Frequently asked questions about daily goal planners

What is a Daily Goal Planner

A daily goal planner is a personal assistant in your pocket. It's a journal set up to help you succeed. 

Tailor-made with spaces to record your daily, weekly and monthly goals, a daily goal planner can be used to track your progress as you reach towards your dreams. 

Our daily goal planners also include sections for gratitude journaling and affirmations. These sections help you to get started on your goals with a positive frame of mind, giving you space to remember the good things in your life.

How to Use a Daily Goal Planner

Using a daily goal planner is very intuitive, and easy to fit into your daily routine. To get the most out of your daily planner, it's best to be consistent. Even just five to ten minutes spent using a daily goal planner helps you to stick to long-term goals. 

The most important first step is to decide clearly on your long-term goals, and prioritise them. You can then create lists of monthly, weekly and daily goals that build up towards completing your main goal. As you add them to your monthly review, you can then see a full overview of your tasks for the month.

At the start of the day, you will have opportunities to show gratitude for the positives in your life, and to write affirmations to remind yourself of your inner strengths. 

In the evenings, you will then have the opportunity to review your day, examine how well your goals worked out, and celebrate your successes!

The Benefits of Using a Daily Goal Planner

There are many benefits of using a daily planner. For one thing, your goals are much clearer and more organised, so you can easily see at a glance exactly what you need to complete

Splitting goals into daily, weekly and monthly objectives means that your goals are also more manageable. Rather than setting only big long-term goals, you have smaller daily goals. 

As you gradually build towards your main goal, you have more incentive to keep going.  Through using your goal planner on a consistent basis, you are building your goals into your everyday life, making your dreams part of your day-to-day reality.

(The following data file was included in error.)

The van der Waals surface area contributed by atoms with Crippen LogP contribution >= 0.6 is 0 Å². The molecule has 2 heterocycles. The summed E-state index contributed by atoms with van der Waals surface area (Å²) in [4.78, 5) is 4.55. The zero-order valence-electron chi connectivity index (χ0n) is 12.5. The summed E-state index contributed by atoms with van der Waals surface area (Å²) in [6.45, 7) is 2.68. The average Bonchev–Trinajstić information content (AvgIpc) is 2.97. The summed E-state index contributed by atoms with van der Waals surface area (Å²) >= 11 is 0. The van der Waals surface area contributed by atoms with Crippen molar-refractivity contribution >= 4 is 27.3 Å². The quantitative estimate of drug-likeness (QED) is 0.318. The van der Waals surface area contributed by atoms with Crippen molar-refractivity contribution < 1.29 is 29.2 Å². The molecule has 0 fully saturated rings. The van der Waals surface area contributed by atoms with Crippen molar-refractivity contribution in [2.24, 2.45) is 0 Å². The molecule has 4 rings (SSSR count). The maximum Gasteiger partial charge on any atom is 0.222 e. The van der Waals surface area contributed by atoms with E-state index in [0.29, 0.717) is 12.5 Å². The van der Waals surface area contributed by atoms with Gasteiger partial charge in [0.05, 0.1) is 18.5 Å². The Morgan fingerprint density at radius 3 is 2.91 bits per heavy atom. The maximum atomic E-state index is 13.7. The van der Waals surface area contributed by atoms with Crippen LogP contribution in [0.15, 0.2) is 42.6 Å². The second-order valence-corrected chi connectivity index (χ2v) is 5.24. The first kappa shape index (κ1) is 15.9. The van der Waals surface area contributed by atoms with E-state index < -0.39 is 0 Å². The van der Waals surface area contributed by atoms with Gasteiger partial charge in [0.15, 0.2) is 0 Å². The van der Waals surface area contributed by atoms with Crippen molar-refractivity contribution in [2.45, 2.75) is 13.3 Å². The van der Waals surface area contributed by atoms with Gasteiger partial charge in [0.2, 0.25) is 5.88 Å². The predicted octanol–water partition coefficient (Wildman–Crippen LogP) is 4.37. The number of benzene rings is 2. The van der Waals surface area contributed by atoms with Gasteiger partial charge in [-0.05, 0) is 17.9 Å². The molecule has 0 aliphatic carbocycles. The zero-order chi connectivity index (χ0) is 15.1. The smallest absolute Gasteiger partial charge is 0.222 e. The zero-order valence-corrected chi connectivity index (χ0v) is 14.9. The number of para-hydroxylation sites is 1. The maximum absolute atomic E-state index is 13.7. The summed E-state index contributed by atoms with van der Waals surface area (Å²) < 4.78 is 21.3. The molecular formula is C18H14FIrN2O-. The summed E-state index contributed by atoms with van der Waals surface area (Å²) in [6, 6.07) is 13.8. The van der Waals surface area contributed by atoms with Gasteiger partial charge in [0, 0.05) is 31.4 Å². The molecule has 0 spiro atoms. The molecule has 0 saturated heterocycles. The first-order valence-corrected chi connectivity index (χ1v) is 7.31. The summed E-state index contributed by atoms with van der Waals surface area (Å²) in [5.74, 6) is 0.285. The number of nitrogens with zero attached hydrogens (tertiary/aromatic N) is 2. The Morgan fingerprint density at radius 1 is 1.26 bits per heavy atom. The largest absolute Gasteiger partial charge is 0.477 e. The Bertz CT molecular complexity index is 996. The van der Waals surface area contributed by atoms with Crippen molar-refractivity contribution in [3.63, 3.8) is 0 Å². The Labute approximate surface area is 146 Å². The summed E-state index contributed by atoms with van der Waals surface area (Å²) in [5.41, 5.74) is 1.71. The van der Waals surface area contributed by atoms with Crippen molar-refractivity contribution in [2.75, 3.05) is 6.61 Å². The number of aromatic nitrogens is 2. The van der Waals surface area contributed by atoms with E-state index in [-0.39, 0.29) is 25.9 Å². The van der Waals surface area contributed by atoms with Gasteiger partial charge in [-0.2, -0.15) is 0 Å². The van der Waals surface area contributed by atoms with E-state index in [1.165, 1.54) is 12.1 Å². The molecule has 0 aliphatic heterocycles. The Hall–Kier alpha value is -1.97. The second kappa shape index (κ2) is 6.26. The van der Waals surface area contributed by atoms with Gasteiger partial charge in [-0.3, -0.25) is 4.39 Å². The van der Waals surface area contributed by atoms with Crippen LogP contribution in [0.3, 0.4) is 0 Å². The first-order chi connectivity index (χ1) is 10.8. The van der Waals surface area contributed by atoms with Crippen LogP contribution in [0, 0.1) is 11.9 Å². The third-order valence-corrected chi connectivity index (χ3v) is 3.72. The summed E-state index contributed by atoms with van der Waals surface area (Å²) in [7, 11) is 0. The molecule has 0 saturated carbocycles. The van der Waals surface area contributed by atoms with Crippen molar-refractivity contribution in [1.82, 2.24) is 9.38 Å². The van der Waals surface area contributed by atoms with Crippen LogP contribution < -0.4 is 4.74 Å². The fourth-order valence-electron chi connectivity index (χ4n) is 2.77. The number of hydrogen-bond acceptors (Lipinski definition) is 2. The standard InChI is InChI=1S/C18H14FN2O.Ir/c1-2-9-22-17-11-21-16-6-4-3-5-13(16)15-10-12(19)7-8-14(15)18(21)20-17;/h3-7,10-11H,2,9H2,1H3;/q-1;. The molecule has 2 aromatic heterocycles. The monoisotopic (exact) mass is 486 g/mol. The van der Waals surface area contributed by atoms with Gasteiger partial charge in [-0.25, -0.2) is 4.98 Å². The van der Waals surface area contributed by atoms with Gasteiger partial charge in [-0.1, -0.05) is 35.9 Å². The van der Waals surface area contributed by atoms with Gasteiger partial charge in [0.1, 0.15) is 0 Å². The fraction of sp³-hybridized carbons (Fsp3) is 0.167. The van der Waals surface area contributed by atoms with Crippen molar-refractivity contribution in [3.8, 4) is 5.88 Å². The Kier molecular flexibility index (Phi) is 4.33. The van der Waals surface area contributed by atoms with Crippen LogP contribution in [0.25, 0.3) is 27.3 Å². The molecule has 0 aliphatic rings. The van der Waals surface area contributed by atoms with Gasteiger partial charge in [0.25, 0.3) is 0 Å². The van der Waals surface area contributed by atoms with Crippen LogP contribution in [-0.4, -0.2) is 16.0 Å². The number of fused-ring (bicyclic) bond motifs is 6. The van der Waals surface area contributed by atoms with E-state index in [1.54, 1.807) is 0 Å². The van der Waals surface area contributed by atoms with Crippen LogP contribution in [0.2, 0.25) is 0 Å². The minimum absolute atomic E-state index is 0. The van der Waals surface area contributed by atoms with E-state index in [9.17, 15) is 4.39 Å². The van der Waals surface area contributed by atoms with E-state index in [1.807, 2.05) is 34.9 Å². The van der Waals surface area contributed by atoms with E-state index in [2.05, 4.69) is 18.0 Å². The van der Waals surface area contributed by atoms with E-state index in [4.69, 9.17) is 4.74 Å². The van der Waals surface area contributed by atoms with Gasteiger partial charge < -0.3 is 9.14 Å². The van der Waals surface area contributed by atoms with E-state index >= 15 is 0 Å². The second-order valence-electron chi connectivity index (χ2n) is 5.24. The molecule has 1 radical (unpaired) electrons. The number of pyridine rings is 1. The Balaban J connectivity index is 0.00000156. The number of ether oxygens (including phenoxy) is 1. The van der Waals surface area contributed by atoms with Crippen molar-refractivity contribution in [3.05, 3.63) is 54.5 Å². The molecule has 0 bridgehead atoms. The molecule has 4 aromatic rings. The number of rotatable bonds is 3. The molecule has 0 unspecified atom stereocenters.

Ideas for Better Goal Planning

Goal planning should be organised and structured. If our goals are unclear, it can be difficult to see exactly what needs to be done. Goals are often too unrealistic. You’ll be more likely to complete your goals by splitting them into shorter, more manageable micro-goals.

A good technique to create manageable goals is the ‘SMART method’. 

SMART is a series of goal setting guidelines that stands for:

Specific - i.e. What exactly is your goal?

Measurable - i.e. How will you measure when the goal is complete?

Achievable - i.e. How will you break the task down to make it achievable?

Relevant - i.e. How will this daily goal help you to reach your long-term goal?

Time-Sensitive - i.e. When is the deadline for this goal to be completed?

Prioritising goals is also key to better goal planning. If you complete your most important goals first, no matter what distractions you face during your day, you know the urgent tasks are resolved. 

The ‘MIT technique’ can be helpful for prioritising goals. With this technique, you choose three micro-goals to complete within the day. You only complete these three, with no other additions.

When is the Best Time to Use a Daily Goal Planner?

There isn’t a set time for using a goal planner, but to get the full benefits, it helps to use different sections of your planner continuously throughout the day.

In the morning, you can give gratitude and write your affirmations, before jotting down your goals for the day. 

Throughout the day, you might want to return to your daily goal planner to tick off completed tasks, and record notes about your progress. 

You might even record details of any mindfulness activities or exercise. In the evening, you can then review the progress of your day. How many goals did you reach? If something is holding you back, you can write details about potential issues to avoid in the future.

However, we all have different routines, and sometimes it’s better to follow your own body clock. If you’re a morning person, you might want to focus on making some quick goals, and then get started early. If you’re a night owl, you might prefer to sleep in, and jot down some goals mid-afternoon.

Reviewing Your Achievements in Your Daily Goal Planner

A daily goal planner provides plenty of space for you to review your goals, thoughts and achievements. At the end of each day, you can record the great things that happened during your day, helping you to focus on the positives. 

You can also review your week, noting down the goals you were able to complete, analysing any issues, and discovering ways to make your next week even better. 

For example, if you worked well on Monday and Friday, but found that you couldn’t complete your midweek goals, you could review your daily goal planner to figure out the issue. You might find that midweek, you worked in the late evenings, which would explain the discrepancy. You could then make a note for yourself to complete all your goals in the morning or early afternoon.